MTSU's 'True Blue Pioneers' share memories, praise as first black student-athletes

Feb 18, 2020 at 07:00 am by Voice Wire

True Blue Pioneers panel at MTSU

During an era defined by segregation and unequal rights, eight African American student-athletes came to MTSU not fully aware of the lasting impact they would have on the university, athletics and each other.

They got a sense of their trailblazing impact recently when they returned to campus Thursday, Feb. 6, as proud family, friends and a host of supporters attended a special ceremony hosted by MTSU Athletics in the Student Union Ballroom to honor them as "True Blue Pioneers."

Former Raiders Jerry Singleton, Art Polk (via Skype), Lonnell Poole, Terry Scott, J.W. Harper, Ray Bonner, Ed Miller and Mary “Beanie” Secrest were among those recognized in a panel discussion moderated by MTSU’s Ed Arning.

Out of all the honorees, Singleton, a track star, was the first African American to receive an athletic scholarship to the university in the fall of 1965.

"My parents were unable to send me to college," said Singleton. “I had a great desire to go college, knowing that's the key to opening doors. (Track coach) Dean Hayes presented me with an opportunity for which I'm forever grateful."

Hayes was joined at the event by his wife, Jan, other former coaches and players, MT Athletics administrators and staff as well as MTSU President Sidney A. McPhee.

“When I came, integration wasn’t on my mind, because I was already a part of it where I came from,” said Hayes, who began his legendary coaching career in the Chicago area and has been at MTSU for more than a half century. “We were focused on winning.”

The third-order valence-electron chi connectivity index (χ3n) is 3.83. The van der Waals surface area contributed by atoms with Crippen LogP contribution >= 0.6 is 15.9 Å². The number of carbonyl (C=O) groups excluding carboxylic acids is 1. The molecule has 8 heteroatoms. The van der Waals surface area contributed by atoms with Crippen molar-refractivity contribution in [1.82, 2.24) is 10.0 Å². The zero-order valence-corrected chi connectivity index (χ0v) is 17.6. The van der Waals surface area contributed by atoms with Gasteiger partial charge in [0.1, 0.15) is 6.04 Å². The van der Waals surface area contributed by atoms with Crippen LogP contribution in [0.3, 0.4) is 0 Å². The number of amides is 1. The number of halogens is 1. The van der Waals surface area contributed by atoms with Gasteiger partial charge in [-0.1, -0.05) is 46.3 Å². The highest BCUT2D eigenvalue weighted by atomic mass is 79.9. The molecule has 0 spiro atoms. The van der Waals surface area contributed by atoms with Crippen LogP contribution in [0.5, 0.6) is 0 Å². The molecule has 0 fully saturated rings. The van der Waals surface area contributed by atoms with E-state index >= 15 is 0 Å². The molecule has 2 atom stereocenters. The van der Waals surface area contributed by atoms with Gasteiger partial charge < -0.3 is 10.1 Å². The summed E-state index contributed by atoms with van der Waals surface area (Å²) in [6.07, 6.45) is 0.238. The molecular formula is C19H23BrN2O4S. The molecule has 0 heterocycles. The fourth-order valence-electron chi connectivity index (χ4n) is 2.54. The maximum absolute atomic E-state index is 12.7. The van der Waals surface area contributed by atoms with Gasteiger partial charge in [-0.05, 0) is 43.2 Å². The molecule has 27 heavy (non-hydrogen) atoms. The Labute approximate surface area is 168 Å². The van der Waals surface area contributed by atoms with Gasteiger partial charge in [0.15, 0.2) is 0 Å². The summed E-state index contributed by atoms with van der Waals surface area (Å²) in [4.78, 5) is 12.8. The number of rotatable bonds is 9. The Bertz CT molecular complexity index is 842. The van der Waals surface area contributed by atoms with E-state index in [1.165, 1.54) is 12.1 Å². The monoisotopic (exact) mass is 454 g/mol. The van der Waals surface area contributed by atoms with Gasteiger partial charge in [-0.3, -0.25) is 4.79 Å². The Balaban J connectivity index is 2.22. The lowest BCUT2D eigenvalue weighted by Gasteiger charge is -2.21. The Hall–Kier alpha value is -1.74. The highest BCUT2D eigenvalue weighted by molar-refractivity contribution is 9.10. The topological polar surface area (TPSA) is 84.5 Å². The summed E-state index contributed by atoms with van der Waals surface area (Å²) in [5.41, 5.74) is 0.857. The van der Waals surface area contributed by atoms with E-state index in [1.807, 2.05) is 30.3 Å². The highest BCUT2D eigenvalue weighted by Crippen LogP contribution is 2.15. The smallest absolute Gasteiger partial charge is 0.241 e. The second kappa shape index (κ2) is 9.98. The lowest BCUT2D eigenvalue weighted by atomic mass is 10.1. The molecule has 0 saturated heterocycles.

Singleton's addition laid the foundation for future black male athletes at MTSU. He would be joined by his former teammate Poole on the track team the following year. Around the same time, other sports added African American athletes as well.

Scott and Polk would play basketball while Harper, Bonner and Miller became the program’s first black football athletes. All of the athletes praised the coaches and their families for welcoming them and fostering an atmosphere that tamped down that social tensions boiled over in other parts of the South and country.

“Life was good to me here. I had a great opportunity to play and get a degree,” said Bonner, a member of the famed “Mod Squad” defensive backfield under coach Charles “Bubber” Murphy.

“I actually have two degrees from MTSU. God put us here for a reason.”

The Franklin County, Tennessee, native has served as an assistant coach on Hayes’ staff the past several years.

Polk, a native of Kansas City, Missouri, was in Africa and tuned in via videoconference to answer questions and share lots of laughs and memories with his former classmates.

“I saw the university go through major transitions,” said Polk. “I am very proud of the university’s willingness to change, adjust and now have such a diverse student body.”

Secrest, the lone woman on the panel, played multiple sports while on the Blue Raider campus — basketball, volleyball and intramural track — from 1971-1974, and reflected on the challenges female athletes faced as a result of very limited resources at the time.

Unlike for the male athletes, scholarships were not being offered within women’s athletics during this period in collegiate sports. Secrest mentioned how the love for the game and the competition is what kept her going, especially during basketball season.

"I appreciate the ladies that stepped forward to coach us," said Secrest. “Women athletics was totally different. It was nothing at all like men’s sports. There were no scholarships. You played because you were an athlete.”

Despite facing social challenges such as not being able to enter white restaurants while traveling with the team, lack of scholarships and other factors, she spoke of the valuable lessons learned and doors that opened because of MTSU.

“I have progressed in corporate America like I never would have believed,” said Secrest. “It has shown me what perseverance and determination will do for you. The harder it is, the better it is for you.”

To view the upcoming events scheduled for MTSU's Black History Month celebration, visit https://www.mtsu.edu/aahm/docs/bhm-calendar.pdf.



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